On October 17, the familiar smell of cannabis was prevalent in the air. Smokers, instead of being in the shadows looking over their shoulders, were collected in the open, situated next to an unassuming but revolutionary sign: a pot leaf with a green circle. While some continue to scowl at the smell, a victory in moderate regulation and a dramatic increase in personal liberties has occurred. Cannabis users can now legally consume on campus.
The University of Alberta has taken one of the most liberal approaches to cannabis of any University in Canada, designating 4 different spots on North Campus as cannabis friendly. This lax approach is reflected in the City of Edmonton’s laws as well. Cannabis users are on campus, so it’s imperative to give them a place they can consume comfortably with societal acceptance. Both EPS and UAPS are focusing on cannabis education, which is reasonable while people adjust to legalization and its new rules.
Some have decried the U of A regulations as too strict, so it’s important to put it in perspective relative to other universities in Canada. Schools which reside in cities banning all public consumption of cannabis are following suit on their campuses, such as the University of Calgary.
A few schools have slammed the regulation hammer down to the point of ridiculousness, including McGill, which has not only banned smoking and vaping, but also edibles, leaving huge questions about such a ban will be enforced. The British Columbia Institute of Technology (BCIT) has cited ‘safety concerns’ in justifying their banning of cannabis, which is hypocritical as BCIT has an on-campus bar serving alcohol. The presence of a bar or cannabis consumption site on campus doesn’t automatically result in employees and students compromising themselves and others’ safety, as people still have the responsibility of coming to work sober.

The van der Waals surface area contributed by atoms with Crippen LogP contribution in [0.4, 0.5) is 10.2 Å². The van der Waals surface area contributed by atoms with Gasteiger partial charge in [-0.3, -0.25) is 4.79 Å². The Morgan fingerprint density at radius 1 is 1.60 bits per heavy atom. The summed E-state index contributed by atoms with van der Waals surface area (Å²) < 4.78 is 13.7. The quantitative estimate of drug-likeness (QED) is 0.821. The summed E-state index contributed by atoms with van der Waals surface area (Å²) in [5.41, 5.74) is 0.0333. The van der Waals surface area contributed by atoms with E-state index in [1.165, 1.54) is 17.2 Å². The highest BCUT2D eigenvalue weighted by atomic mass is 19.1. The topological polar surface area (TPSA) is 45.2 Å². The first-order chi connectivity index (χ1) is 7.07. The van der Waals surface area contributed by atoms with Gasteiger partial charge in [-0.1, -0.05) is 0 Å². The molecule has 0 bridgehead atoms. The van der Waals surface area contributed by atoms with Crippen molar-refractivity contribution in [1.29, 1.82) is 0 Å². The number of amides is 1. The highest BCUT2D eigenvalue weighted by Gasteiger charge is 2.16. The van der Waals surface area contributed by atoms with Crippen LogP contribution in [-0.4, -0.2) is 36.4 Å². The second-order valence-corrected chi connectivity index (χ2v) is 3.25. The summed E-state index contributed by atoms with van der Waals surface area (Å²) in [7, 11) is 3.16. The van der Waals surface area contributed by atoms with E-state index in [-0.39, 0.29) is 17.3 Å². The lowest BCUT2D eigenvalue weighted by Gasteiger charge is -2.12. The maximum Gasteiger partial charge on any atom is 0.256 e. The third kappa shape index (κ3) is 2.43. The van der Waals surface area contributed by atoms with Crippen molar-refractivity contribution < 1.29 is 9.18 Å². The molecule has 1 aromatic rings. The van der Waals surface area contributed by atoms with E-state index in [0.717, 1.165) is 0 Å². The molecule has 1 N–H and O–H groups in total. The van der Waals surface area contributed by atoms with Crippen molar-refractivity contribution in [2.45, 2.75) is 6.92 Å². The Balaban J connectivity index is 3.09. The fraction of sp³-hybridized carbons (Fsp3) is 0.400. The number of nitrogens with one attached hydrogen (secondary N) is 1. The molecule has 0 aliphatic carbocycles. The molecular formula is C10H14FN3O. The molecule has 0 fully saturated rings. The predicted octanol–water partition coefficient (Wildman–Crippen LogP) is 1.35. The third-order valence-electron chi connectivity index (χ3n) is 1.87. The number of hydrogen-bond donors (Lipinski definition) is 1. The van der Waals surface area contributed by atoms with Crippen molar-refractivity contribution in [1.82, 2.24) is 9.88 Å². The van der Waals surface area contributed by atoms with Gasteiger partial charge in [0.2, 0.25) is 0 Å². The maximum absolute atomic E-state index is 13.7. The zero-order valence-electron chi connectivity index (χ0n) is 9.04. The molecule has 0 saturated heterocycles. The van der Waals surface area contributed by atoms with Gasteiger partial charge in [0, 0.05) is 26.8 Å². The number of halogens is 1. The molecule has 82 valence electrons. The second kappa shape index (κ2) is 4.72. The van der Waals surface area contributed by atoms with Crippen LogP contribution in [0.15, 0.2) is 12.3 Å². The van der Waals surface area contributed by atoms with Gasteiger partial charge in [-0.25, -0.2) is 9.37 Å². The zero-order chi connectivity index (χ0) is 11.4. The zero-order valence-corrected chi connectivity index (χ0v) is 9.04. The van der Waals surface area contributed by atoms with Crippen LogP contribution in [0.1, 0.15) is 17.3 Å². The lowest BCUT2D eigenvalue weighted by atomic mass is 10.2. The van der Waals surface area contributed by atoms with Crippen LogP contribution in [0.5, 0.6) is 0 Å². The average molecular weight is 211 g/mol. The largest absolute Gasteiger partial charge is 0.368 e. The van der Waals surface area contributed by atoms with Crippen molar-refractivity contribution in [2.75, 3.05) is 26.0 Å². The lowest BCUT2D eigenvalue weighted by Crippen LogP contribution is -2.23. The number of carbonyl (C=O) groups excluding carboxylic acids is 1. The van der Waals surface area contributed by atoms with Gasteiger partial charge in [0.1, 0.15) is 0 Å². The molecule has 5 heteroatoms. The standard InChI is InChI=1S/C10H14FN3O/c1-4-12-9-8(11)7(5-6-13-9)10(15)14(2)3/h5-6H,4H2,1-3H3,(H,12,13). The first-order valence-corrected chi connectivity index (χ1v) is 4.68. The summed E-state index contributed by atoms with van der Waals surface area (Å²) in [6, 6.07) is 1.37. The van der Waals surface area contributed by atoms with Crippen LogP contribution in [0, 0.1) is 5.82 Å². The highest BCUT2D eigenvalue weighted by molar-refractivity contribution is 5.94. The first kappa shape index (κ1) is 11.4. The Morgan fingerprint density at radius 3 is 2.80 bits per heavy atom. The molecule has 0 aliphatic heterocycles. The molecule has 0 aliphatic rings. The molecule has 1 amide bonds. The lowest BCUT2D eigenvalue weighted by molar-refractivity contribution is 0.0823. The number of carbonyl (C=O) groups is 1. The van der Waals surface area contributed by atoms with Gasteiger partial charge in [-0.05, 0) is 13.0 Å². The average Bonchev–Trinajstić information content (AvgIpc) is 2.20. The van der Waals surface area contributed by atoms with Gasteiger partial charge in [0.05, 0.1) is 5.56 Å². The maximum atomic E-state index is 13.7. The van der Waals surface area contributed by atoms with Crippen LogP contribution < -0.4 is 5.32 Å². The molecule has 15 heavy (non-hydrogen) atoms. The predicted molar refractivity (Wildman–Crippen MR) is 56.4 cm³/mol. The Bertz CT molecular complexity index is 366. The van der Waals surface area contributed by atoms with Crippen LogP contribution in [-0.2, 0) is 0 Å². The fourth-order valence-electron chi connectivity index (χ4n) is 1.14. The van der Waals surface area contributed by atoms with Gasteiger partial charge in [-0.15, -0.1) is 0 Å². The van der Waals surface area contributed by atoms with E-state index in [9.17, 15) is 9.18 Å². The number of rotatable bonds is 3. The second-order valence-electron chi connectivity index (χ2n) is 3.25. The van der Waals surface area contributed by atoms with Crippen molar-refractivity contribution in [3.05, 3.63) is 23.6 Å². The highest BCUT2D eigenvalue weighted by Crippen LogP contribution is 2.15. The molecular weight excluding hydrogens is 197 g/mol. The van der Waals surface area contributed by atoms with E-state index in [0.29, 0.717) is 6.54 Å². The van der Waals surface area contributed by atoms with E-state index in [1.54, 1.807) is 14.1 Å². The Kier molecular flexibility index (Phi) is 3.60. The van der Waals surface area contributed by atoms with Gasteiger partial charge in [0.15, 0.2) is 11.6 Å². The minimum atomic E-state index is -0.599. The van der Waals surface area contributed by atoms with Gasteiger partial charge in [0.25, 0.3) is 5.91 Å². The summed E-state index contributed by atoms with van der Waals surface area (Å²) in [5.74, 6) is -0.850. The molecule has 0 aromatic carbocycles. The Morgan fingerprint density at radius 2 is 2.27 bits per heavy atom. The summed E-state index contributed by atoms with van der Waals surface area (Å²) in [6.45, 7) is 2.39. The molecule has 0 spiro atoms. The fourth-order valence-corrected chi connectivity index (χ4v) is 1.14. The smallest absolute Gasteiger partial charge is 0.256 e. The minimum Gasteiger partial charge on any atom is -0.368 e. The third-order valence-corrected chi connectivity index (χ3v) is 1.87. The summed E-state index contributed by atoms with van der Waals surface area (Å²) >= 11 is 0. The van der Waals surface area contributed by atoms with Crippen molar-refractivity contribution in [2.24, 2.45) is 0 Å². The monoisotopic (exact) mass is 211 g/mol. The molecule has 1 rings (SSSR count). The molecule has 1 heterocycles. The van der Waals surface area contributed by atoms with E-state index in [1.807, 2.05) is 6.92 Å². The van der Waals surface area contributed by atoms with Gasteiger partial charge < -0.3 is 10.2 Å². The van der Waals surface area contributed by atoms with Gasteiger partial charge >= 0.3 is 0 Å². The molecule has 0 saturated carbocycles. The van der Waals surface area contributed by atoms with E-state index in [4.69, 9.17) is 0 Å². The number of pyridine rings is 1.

Many campuses already had smoke-free policies in place, such as NAIT, McMaster University, and the University of Toronto. These universities already banned tobacco, so banning cannabis was logical; the U of A, on the other hand, permits tobacco smoking on campus, so it was logical to allow cannabis as well. Similar to the U of A, the University of British Columbia has allowed cannabis consumption in their ‘smoking gazebos.’ Edmonton and the U of A stick out by having one of the most ‘chill’ cannabis policies in the country, so if this system works well here, they’re setting a positive example for other institutions and municipalities.
Noting that a complete campus smoking ban may come in the future, the rules currently in place make sense. The logical next step would be to also limit tobacco consumption to these four locations.
Where before cannabis users were tucked away, it’s great to see them given a common cultural space. While the Rutherford area has been criticized by some for being in the middle of a walkway, the fact is that for a consumption location to be successful, it needs to be centrally located. And once edibles are legal to be sold, they will eliminate many of the concerns people have with cannabis consumption, as edibles are discrete and scent-less, allowing people to enjoy cannabis without encroaching on others’ fresh air.
While being a long way away from Amsterdam cafes, the current consumption locations provide a place for consuming students while still appeasing students bothered by the smoke and smell. Although some may have preferred a complete ban of smoking on campus, the designated consumption places fit within the university’s current tobacco policy, and if the university decides to go smoke-free, cannabis can be included in that prohibition. The U of A has set the gold standard on the consumption of greens.